In 1914 the EP 235 was procured as an electric passenger locomotive, which was to become part of a comparison between locomotives with one and two frames. Despite the initially expressed reservations about single-frame locomotives, this machine was able to convince, but the production of the EP 236 to EP 246 did not take place until ten years later.
Originally, the designs envisaged a locomotive with a 1-D-1 wheel arrangement, but the weight of the transformer required an additional axle on one side, which is why the front carrying axle was replaced with a bogie. In order to achieve good curve running ability, the laterally movable bogie was connected to the first coupled axle via a Krauss-Lotter bogie, which was derived from the Krauss-Helmholtz bogie often used in steam locomotives. The rear carrying axle was mounted in a bissel frame and the first and third of the coupled axles were mounted sideways, while the fourth had a weakened wheel flange. This design achieved good running properties and also a level of wear that was within acceptable limits.
The heart of the locomotive was a gigantic electric motor, which was located just above the second and third coupled axle. Its stator had a diameter of 3,600 mm and its rotor 2,700 mm. This is still the largest motor ever used in a locomotive with an hourly and continuous output of 2,200 and 1,650 kW. With a weight of 22 tonnes, the motor was significantly heavier than the transformer, which weighed only nine tonnes. The power was transmitted via connecting rods, which were arranged in a triangular shape below the locomotive body.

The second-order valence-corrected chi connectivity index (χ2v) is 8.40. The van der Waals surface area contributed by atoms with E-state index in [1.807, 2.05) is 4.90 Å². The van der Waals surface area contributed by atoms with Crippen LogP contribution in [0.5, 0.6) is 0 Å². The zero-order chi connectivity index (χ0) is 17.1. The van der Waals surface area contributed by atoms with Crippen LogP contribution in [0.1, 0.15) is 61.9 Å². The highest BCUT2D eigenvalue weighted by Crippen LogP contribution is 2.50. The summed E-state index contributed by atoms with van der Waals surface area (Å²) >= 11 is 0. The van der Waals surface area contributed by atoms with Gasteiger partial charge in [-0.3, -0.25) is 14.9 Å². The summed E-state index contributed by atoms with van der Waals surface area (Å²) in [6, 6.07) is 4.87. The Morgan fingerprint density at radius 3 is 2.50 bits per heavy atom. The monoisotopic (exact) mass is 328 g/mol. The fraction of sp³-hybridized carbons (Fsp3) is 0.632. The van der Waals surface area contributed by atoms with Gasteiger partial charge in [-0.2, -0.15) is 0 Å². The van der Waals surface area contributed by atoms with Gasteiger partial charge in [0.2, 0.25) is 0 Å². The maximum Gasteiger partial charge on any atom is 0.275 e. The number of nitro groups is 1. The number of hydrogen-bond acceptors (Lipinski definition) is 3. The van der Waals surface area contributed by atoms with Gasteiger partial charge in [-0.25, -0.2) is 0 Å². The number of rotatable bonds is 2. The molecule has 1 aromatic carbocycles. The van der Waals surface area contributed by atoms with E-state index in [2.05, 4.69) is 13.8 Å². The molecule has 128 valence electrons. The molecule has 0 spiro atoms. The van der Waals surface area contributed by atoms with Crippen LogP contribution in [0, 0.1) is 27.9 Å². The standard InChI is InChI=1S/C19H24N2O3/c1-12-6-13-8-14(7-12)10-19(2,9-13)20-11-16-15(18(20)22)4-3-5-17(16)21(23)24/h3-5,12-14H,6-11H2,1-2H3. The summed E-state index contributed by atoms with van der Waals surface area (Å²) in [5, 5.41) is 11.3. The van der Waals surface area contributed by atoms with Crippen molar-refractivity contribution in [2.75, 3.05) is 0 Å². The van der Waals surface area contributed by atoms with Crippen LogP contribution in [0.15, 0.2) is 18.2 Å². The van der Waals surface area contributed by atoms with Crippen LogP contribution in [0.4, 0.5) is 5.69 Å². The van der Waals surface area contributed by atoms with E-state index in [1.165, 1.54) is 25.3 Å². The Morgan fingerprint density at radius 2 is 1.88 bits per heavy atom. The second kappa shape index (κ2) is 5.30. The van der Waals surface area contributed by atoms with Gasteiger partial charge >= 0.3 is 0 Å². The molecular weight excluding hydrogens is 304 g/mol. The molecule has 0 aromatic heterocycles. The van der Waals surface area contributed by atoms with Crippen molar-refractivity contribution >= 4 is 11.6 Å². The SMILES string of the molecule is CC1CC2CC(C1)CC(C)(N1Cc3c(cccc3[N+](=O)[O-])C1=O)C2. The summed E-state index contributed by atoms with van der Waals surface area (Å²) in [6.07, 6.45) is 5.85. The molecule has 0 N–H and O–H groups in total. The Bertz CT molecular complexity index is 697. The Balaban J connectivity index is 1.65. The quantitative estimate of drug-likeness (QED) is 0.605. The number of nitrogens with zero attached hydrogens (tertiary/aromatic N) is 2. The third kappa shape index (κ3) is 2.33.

Although series production did not materialize for the time being because of the war, the EP 235 met the demands placed on it. These included pulling trains weighing 500 tonnes on the flat at 90 km/h and on two percent still 360 tonnes at 60 km/h. In addition, it was determined that curve radii from 180 meters should be able to be negotiated without excessive wear.
Finally, in 1924, another eleven machines were manufactured, which were very similar to the prototype. Some innovations that had come up in the meantime were implemented. This meant that the motor could be designed with a 240 mm smaller diameter for the same continuous output, which made it 3.3 tonnes lighter. The hourly output was even increased to 2,400 kW. This engine was also used in the ES 51 to ES 57, which were based on the same design.
In use on the Silesian network, the locomotives proved themselves so well that they were even used in front of freight and express trains. Due to their high power and small coupled wheels, they were able to accelerate very well on the winding routes, which made considerable savings in travel time possible. On the 155 km route between Görlitz and Königszelt, between half an hour and a full hour could be saved compared to steam operation.
The prototype was retired in 1927. The remaining locomotives, now designated as E 50 36 to E 50 46, often had to take on replacement work for E 17 and E 210, which put a lot of strain on them and meant a lot of wear and tear. At the end of the Second World War only two of them were operational. They were scrapped in 1956 along with the remaining nine locomotives still in the scrap yard.